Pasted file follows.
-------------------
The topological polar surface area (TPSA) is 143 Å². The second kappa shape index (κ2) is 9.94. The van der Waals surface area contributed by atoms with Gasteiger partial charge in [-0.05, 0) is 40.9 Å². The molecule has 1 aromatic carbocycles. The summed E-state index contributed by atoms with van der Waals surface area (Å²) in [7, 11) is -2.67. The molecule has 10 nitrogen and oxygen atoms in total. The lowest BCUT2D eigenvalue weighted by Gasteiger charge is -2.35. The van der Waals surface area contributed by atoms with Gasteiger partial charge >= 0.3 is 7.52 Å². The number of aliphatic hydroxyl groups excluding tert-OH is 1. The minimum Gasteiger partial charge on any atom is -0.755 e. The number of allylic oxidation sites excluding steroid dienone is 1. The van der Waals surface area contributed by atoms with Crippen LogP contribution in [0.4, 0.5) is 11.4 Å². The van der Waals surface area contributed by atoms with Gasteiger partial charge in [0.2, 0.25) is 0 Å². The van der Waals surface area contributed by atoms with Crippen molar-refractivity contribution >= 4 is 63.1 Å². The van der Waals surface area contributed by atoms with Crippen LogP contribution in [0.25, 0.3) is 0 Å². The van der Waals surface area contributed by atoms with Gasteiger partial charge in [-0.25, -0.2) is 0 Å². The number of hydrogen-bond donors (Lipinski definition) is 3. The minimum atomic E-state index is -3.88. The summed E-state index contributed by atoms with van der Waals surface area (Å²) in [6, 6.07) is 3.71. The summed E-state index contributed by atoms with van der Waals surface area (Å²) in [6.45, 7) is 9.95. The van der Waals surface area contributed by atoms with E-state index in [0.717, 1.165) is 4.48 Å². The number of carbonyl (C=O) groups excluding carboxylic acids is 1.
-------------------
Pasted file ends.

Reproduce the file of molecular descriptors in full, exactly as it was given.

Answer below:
The topological polar surface area (TPSA) is 143 Å². The second kappa shape index (κ2) is 9.94. The van der Waals surface area contributed by atoms with Gasteiger partial charge in [-0.05, 0) is 40.9 Å². The molecule has 1 aromatic carbocycles. The summed E-state index contributed by atoms with van der Waals surface area (Å²) in [7, 11) is -2.67. The molecule has 10 nitrogen and oxygen atoms in total. The lowest BCUT2D eigenvalue weighted by Gasteiger charge is -2.35. The van der Waals surface area contributed by atoms with Gasteiger partial charge >= 0.3 is 7.52 Å². The number of aliphatic hydroxyl groups excluding tert-OH is 1. The minimum Gasteiger partial charge on any atom is -0.755 e. The number of allylic oxidation sites excluding steroid dienone is 1. The van der Waals surface area contributed by atoms with Crippen LogP contribution in [0.4, 0.5) is 11.4 Å². The van der Waals surface area contributed by atoms with Gasteiger partial charge in [0.2, 0.25) is 0 Å². The van der Waals surface area contributed by atoms with Crippen molar-refractivity contribution >= 4 is 63.1 Å². The van der Waals surface area contributed by atoms with Crippen LogP contribution in [0.25, 0.3) is 0 Å². The van der Waals surface area contributed by atoms with Gasteiger partial charge in [-0.25, -0.2) is 0 Å². The number of hydrogen-bond donors (Lipinski definition) is 3. The minimum atomic E-state index is -3.88. The summed E-state index contributed by atoms with van der Waals surface area (Å²) in [6, 6.07) is 3.71. The summed E-state index contributed by atoms with van der Waals surface area (Å²) in [6.45, 7) is 9.95. The van der Waals surface area contributed by atoms with E-state index in [0.717, 1.165) is 4.48 Å². The number of carbonyl (C=O) groups excluding carboxylic acids is 1.